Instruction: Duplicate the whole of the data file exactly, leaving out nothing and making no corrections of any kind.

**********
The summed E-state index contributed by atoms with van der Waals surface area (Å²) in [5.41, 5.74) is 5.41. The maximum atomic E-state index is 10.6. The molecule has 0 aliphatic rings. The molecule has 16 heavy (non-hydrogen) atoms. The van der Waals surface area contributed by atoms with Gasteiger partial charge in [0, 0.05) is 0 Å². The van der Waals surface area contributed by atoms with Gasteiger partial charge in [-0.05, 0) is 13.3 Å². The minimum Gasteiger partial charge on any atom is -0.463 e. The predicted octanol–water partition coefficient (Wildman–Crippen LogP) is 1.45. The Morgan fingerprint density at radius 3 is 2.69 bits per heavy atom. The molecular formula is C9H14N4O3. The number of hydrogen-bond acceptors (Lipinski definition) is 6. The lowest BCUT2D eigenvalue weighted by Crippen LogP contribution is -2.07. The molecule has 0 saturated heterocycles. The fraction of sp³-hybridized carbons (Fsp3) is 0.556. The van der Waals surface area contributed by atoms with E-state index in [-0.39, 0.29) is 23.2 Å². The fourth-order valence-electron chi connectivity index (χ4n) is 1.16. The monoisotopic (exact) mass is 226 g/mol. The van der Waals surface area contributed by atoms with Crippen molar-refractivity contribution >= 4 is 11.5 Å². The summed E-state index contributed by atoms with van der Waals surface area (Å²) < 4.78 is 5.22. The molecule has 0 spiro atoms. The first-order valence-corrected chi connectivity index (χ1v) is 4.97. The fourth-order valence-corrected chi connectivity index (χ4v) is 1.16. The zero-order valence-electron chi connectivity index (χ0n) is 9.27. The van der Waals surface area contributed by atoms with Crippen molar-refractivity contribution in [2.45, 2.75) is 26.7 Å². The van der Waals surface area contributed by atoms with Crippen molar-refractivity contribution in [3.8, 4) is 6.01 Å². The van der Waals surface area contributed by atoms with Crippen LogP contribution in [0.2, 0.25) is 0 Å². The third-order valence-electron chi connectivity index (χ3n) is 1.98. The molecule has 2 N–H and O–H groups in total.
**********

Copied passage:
The summed E-state index contributed by atoms with van der Waals surface area (Å²) in [5.41, 5.74) is 5.41. The maximum atomic E-state index is 10.6. The molecule has 0 aliphatic rings. The molecule has 16 heavy (non-hydrogen) atoms. The van der Waals surface area contributed by atoms with Gasteiger partial charge in [0, 0.05) is 0 Å². The van der Waals surface area contributed by atoms with Gasteiger partial charge in [-0.05, 0) is 13.3 Å². The minimum Gasteiger partial charge on any atom is -0.463 e. The predicted octanol–water partition coefficient (Wildman–Crippen LogP) is 1.45. The Morgan fingerprint density at radius 3 is 2.69 bits per heavy atom. The molecular formula is C9H14N4O3. The number of hydrogen-bond acceptors (Lipinski definition) is 6. The lowest BCUT2D eigenvalue weighted by Crippen LogP contribution is -2.07. The molecule has 0 saturated heterocycles. The fraction of sp³-hybridized carbons (Fsp3) is 0.556. The van der Waals surface area contributed by atoms with E-state index in [-0.39, 0.29) is 23.2 Å². The fourth-order valence-electron chi connectivity index (χ4n) is 1.16. The monoisotopic (exact) mass is 226 g/mol. The van der Waals surface area contributed by atoms with Crippen molar-refractivity contribution >= 4 is 11.5 Å². The summed E-state index contributed by atoms with van der Waals surface area (Å²) < 4.78 is 5.22. The molecule has 0 spiro atoms. The first-order valence-corrected chi connectivity index (χ1v) is 4.97. The fourth-order valence-corrected chi connectivity index (χ4v) is 1.16. The zero-order valence-electron chi connectivity index (χ0n) is 9.27. The van der Waals surface area contributed by atoms with Crippen molar-refractivity contribution in [2.45, 2.75) is 26.7 Å². The van der Waals surface area contributed by atoms with Crippen molar-refractivity contribution in [3.8, 4) is 6.01 Å². The van der Waals surface area contributed by atoms with Crippen LogP contribution in [0.2, 0.25) is 0 Å². The third-order valence-electron chi connectivity index (χ3n) is 1.98. The molecule has 2 N–H and O–H groups in total.